'Stranger Things' Season 3 and 'The Neverending Story' Song, Explained
In Stranger Things Season 3, the only thing that can save Hawkins from doom is a karaoke sing-along. In the season finale of the Netflix hit series, Dustin (Gaten Matarazzo) sings a duet of “The Neverending Story” with his girlfriend Suzie (Broadway star Gabriella Pizzolo). Because that’s what you do when you’re chased by a body-swallowing Mind Flayer. Sing.
While the impromptu musical brings some much-needed levity to the show’s epic climax, some younger fans may be confused as to what the heck The Neverending Story even is. In fact, in an interview with The Hollywood Reporter, Matarazzo admitted he had never heard of it before receiving the script.
So what is The Neverending Story? Why does it sound so cheesy and yet so catchy? For those whose knowledge of the ‘80s comes exclusively from Netflix, here’s all you need to know about one of the most beloved eighties classics.
“Never give up, and good luck will find you.”
The song, “The Neverending Story,” is the theme song to the 1984 cult classic fantasy film, The Neverending Story, itself based on the 1979 German novel by Michael Ende. Performed by Limahl and composed by renowned Italian DJ Giorgio Moroder (you might know him from the track “Moroder” on Daft Punk’s Random Access Memories), the song was a number one hit in countries like Norway, Sweden, Austria, and the United States.
Sort of like “Ghostbusters,” “The Neverending Story” is just as remembered for the film it was recorded for; its inclusion in Stranger Things further cements the series’ unabashed love for all things 1980s.
Directed by Wolfgang Petersen, The Neverending Story stars Barret Oliver as Bastian Balthazar Bux, a bullied boy who discovers a magical book that sucks him into the world of Fantasia. Bastian is called upon Fantasia’s ruler to save the land from the dark force known as “The Nothing.”
While a modest success at the U.S. box office when it was released in July 1984, the film was a mega-hit in Germany. Altogether, the film grossed $100 million worldwide against a production budget of $27 million. It went on to become a bigger hit on home video, which gave the film its cult status. Its legacy can be mostly found in homages in music, such as the metal band Atreyu (named for another character) and a skit performed by The Lonely Island.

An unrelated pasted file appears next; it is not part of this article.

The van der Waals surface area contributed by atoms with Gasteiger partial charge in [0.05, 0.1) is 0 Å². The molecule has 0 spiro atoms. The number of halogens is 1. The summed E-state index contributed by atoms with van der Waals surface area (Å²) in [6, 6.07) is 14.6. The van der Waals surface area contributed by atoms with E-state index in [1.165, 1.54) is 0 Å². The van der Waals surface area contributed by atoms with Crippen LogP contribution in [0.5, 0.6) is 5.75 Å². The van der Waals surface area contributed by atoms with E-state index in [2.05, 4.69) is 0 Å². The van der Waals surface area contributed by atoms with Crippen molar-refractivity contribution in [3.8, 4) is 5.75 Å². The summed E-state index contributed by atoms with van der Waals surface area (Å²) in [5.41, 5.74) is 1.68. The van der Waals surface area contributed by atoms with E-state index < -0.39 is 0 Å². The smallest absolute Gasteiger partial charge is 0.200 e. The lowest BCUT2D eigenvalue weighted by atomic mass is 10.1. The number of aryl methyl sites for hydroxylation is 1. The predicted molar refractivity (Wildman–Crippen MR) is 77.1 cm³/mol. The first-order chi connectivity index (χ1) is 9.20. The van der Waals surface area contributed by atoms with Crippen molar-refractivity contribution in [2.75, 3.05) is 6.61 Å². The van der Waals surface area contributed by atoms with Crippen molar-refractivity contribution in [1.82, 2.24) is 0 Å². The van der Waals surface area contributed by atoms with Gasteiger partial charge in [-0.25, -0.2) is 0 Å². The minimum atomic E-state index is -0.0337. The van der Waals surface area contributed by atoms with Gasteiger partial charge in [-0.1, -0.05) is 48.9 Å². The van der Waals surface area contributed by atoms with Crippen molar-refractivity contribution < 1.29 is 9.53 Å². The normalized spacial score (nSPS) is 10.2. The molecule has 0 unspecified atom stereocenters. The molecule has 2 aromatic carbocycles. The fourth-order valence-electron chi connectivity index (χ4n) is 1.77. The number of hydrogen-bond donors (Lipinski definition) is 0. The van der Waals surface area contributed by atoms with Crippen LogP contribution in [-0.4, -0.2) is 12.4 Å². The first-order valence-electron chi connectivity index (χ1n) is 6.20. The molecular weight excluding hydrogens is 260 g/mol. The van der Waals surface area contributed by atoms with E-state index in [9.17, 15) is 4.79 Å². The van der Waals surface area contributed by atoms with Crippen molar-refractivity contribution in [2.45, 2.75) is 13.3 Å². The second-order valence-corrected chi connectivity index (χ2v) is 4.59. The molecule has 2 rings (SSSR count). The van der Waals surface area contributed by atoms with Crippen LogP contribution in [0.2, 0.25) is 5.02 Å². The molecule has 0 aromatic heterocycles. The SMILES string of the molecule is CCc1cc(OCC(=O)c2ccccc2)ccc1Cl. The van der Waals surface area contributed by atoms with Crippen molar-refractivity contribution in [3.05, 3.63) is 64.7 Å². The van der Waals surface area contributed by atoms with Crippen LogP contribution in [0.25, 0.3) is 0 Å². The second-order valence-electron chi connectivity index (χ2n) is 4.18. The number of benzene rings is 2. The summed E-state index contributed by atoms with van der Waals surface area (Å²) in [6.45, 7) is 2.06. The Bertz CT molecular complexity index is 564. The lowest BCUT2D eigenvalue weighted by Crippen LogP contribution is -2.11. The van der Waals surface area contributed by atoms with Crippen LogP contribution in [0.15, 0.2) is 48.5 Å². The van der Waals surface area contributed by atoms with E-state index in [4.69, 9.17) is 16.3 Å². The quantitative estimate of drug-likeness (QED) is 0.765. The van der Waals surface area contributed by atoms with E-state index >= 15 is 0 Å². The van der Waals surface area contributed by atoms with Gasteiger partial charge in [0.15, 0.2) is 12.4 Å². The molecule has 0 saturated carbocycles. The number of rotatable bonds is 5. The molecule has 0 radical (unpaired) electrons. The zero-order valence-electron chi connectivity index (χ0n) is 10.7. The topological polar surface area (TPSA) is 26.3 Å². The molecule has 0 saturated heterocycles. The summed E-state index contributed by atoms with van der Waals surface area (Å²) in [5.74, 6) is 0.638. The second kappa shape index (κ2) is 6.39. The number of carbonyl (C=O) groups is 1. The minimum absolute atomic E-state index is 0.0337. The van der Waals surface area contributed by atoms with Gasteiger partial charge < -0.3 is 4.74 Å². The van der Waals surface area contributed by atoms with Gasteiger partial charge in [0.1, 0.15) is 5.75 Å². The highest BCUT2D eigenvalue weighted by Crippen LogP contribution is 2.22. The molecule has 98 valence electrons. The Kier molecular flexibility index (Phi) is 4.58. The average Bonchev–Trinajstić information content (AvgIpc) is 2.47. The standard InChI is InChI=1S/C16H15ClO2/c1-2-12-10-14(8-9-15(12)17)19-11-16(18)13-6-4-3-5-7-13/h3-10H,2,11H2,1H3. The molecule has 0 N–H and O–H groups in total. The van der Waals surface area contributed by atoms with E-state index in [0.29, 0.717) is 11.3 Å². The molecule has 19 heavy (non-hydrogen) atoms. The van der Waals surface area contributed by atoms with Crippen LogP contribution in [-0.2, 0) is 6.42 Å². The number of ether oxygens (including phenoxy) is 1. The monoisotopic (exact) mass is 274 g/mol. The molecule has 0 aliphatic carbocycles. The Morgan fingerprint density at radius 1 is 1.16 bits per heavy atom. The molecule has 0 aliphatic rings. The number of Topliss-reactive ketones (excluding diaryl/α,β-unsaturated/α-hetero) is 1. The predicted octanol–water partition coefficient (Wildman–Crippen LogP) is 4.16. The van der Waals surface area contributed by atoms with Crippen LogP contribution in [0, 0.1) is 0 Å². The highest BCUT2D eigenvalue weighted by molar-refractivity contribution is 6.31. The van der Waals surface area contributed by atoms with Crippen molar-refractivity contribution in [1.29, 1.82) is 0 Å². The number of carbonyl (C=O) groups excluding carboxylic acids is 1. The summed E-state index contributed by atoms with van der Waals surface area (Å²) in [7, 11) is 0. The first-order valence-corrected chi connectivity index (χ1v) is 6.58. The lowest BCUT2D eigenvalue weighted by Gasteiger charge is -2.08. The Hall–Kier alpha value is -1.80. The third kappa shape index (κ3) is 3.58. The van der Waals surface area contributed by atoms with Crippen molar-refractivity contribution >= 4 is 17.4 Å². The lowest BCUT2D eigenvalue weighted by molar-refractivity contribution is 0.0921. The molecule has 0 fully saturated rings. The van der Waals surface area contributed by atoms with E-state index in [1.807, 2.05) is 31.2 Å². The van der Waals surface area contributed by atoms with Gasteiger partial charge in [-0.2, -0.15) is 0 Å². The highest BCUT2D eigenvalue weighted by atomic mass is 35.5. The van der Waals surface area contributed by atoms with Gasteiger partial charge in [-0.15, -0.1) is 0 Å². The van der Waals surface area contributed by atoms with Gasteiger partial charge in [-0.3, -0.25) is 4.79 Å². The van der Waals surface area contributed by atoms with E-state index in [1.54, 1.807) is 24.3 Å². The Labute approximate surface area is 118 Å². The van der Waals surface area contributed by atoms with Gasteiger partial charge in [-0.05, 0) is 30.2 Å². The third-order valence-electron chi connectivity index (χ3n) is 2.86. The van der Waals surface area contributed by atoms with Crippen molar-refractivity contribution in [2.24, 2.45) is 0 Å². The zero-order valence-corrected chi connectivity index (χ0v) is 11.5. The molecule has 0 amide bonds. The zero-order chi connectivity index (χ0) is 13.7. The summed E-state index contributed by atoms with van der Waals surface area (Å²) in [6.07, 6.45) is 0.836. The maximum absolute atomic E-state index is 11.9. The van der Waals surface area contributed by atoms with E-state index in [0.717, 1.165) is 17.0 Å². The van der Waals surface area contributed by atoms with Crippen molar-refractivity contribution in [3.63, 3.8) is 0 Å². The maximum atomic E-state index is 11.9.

“Stuck in Everyone’s Heads”
Behind the scenes of Stranger Things, the song found a life of its own. As reported by The Hollywood Reporter, Matarazzo was unaware of The Neverending Story and only learned about it through the show’s script.
“I just read it in the script,” he said, “I didn’t know the song before; I wasn’t familiar with it.”
Both Matarazzo and Pizzolo have extensive experience on Broadway, which made their “duet” surprisingly easy to get right. Matarazzo has been on Broadway, starring in Priscilla, Queen of the Desert and Les Misérables. Pizzolo, meanwhile, made her stage debut in 2013 in the starring role of Matilda the Musical.
While Suzie is in Utah when the Hawkins kids are in trouble, Pizzolo herself was on set with the rest of production. Said Matarazzo: “We ended up harmonizing together, which I didn’t expect. It just took like a day to learn all the words. Definitely by the end of the day it was stuck in everyone’s heads.”
Composer Michael Stein, who didn’t plan to include The Neverending Story into the series, was confused when he heard “Robin” actor Maya Hawke singing it to herself.
“I was on set and I heard [her] going around the warehouse singing ‘Neverending Story’ and I had no idea that that was a part of the narrative of the show,” he said. “And I was like why is she singing ‘Neverending Story?’ Later I found out.”
Where Can I Listen to The Neverending Story?
You can listen to both the original by Limahl and Matarazzo/Pizzolo’s cover for Stranger Things on Spotify.
Correction: An earlier version of this article mixed up the details of The Neverending Story’s plot. We regret the error.
Stranger Things Season 3 is streaming now on Netflix.